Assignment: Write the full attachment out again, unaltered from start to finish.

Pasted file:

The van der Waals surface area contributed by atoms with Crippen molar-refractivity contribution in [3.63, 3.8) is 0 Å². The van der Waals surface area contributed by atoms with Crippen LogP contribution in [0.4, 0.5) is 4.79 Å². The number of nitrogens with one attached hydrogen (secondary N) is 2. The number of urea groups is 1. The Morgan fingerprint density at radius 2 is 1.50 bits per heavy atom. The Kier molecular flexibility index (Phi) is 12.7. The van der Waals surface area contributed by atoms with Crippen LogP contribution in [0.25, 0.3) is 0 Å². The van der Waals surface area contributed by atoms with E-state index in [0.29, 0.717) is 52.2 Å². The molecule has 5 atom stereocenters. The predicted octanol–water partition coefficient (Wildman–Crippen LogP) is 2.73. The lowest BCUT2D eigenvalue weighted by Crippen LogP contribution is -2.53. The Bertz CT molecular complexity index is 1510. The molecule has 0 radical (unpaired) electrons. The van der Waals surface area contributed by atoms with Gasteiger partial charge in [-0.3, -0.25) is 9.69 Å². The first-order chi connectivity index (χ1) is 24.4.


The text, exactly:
The van der Waals surface area contributed by atoms with Crippen molar-refractivity contribution in [3.63, 3.8) is 0 Å². The van der Waals surface area contributed by atoms with Crippen LogP contribution in [0.4, 0.5) is 4.79 Å². The number of nitrogens with one attached hydrogen (secondary N) is 2. The number of urea groups is 1. The Morgan fingerprint density at radius 2 is 1.50 bits per heavy atom. The Kier molecular flexibility index (Phi) is 12.7. The van der Waals surface area contributed by atoms with Crippen LogP contribution in [0.25, 0.3) is 0 Å². The van der Waals surface area contributed by atoms with E-state index in [0.29, 0.717) is 52.2 Å². The molecule has 5 atom stereocenters. The predicted octanol–water partition coefficient (Wildman–Crippen LogP) is 2.73. The lowest BCUT2D eigenvalue weighted by Crippen LogP contribution is -2.53. The Bertz CT molecular complexity index is 1510. The molecule has 0 radical (unpaired) electrons. The van der Waals surface area contributed by atoms with Gasteiger partial charge in [-0.3, -0.25) is 9.69 Å². The first-order chi connectivity index (χ1) is 24.4.